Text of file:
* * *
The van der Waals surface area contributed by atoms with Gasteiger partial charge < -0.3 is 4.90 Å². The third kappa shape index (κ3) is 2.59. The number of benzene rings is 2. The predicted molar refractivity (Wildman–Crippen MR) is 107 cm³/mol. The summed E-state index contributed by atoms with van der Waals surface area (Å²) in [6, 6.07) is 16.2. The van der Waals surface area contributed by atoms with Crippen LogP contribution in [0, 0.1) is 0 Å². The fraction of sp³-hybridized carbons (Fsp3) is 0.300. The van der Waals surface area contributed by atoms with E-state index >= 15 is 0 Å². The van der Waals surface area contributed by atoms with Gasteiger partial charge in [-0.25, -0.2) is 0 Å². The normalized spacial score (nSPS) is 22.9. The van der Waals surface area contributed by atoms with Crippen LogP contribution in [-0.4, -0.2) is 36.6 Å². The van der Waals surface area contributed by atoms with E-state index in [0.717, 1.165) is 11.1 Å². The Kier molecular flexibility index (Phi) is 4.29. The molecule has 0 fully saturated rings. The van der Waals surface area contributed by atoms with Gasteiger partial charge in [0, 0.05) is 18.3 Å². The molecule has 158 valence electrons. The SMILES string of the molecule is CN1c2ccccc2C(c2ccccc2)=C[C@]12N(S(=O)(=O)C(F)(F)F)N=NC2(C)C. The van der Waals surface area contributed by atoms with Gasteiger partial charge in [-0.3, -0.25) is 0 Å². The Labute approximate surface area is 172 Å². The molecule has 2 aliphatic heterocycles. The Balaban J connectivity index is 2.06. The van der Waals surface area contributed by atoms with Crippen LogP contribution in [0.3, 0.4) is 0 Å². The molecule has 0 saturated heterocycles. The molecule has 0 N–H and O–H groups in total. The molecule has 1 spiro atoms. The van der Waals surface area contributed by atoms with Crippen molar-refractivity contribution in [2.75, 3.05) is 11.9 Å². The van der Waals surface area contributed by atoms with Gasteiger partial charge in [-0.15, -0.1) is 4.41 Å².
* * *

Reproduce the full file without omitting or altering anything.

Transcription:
The van der Waals surface area contributed by atoms with Gasteiger partial charge < -0.3 is 4.90 Å². The third kappa shape index (κ3) is 2.59. The number of benzene rings is 2. The predicted molar refractivity (Wildman–Crippen MR) is 107 cm³/mol. The summed E-state index contributed by atoms with van der Waals surface area (Å²) in [6, 6.07) is 16.2. The van der Waals surface area contributed by atoms with Crippen LogP contribution in [0, 0.1) is 0 Å². The fraction of sp³-hybridized carbons (Fsp3) is 0.300. The van der Waals surface area contributed by atoms with E-state index >= 15 is 0 Å². The van der Waals surface area contributed by atoms with Gasteiger partial charge in [-0.25, -0.2) is 0 Å². The normalized spacial score (nSPS) is 22.9. The van der Waals surface area contributed by atoms with Crippen LogP contribution in [-0.4, -0.2) is 36.6 Å². The van der Waals surface area contributed by atoms with E-state index in [0.717, 1.165) is 11.1 Å². The Kier molecular flexibility index (Phi) is 4.29. The molecule has 0 fully saturated rings. The van der Waals surface area contributed by atoms with Gasteiger partial charge in [0, 0.05) is 18.3 Å². The molecule has 158 valence electrons. The SMILES string of the molecule is CN1c2ccccc2C(c2ccccc2)=C[C@]12N(S(=O)(=O)C(F)(F)F)N=NC2(C)C. The van der Waals surface area contributed by atoms with Gasteiger partial charge in [-0.3, -0.25) is 0 Å². The Labute approximate surface area is 172 Å². The molecule has 2 aliphatic heterocycles. The Balaban J connectivity index is 2.06. The van der Waals surface area contributed by atoms with Crippen LogP contribution in [0.3, 0.4) is 0 Å². The molecule has 0 saturated heterocycles. The molecule has 0 N–H and O–H groups in total. The molecule has 1 spiro atoms. The van der Waals surface area contributed by atoms with Crippen molar-refractivity contribution in [2.75, 3.05) is 11.9 Å². The van der Waals surface area contributed by atoms with Gasteiger partial charge in [-0.15, -0.1) is 4.41 Å².